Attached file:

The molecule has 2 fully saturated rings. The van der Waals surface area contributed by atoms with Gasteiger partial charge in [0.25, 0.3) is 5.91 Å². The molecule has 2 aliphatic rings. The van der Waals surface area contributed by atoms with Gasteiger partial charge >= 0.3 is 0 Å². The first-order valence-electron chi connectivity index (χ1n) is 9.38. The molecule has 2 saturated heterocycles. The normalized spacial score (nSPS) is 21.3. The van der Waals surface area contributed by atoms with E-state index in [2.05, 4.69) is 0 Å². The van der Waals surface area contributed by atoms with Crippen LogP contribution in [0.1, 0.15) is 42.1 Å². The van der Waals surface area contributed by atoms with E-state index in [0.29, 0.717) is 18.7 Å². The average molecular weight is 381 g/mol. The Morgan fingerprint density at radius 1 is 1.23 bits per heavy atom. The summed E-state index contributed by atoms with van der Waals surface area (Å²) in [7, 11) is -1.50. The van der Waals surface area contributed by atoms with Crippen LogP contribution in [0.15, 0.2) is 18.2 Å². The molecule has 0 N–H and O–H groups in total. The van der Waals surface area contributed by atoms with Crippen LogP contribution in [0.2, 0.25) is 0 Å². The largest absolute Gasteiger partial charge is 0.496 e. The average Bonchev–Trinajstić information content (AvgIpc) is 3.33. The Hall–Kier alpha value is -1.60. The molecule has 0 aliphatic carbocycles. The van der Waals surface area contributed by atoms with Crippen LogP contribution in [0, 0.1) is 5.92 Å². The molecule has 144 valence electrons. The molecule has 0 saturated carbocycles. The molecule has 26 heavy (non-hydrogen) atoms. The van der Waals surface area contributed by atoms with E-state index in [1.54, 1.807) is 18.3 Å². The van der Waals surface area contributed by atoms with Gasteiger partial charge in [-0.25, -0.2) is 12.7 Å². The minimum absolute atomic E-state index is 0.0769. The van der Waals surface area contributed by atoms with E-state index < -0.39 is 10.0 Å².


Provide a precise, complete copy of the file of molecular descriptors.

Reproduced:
The molecule has 2 fully saturated rings. The van der Waals surface area contributed by atoms with Gasteiger partial charge in [0.25, 0.3) is 5.91 Å². The molecule has 2 aliphatic rings. The van der Waals surface area contributed by atoms with Gasteiger partial charge >= 0.3 is 0 Å². The first-order valence-electron chi connectivity index (χ1n) is 9.38. The molecule has 2 saturated heterocycles. The normalized spacial score (nSPS) is 21.3. The van der Waals surface area contributed by atoms with E-state index in [2.05, 4.69) is 0 Å². The van der Waals surface area contributed by atoms with Crippen LogP contribution in [0.1, 0.15) is 42.1 Å². The van der Waals surface area contributed by atoms with E-state index in [0.29, 0.717) is 18.7 Å². The average molecular weight is 381 g/mol. The Morgan fingerprint density at radius 1 is 1.23 bits per heavy atom. The summed E-state index contributed by atoms with van der Waals surface area (Å²) in [7, 11) is -1.50. The van der Waals surface area contributed by atoms with Crippen LogP contribution in [0.15, 0.2) is 18.2 Å². The molecule has 0 N–H and O–H groups in total. The van der Waals surface area contributed by atoms with Crippen LogP contribution in [0.2, 0.25) is 0 Å². The largest absolute Gasteiger partial charge is 0.496 e. The average Bonchev–Trinajstić information content (AvgIpc) is 3.33. The Hall–Kier alpha value is -1.60. The molecule has 0 aliphatic carbocycles. The van der Waals surface area contributed by atoms with Crippen LogP contribution in [0, 0.1) is 5.92 Å². The molecule has 144 valence electrons. The molecule has 0 saturated carbocycles. The molecule has 26 heavy (non-hydrogen) atoms. The van der Waals surface area contributed by atoms with E-state index in [1.54, 1.807) is 18.3 Å². The van der Waals surface area contributed by atoms with Gasteiger partial charge in [-0.25, -0.2) is 12.7 Å². The minimum absolute atomic E-state index is 0.0769. The van der Waals surface area contributed by atoms with E-state index < -0.39 is 10.0 Å².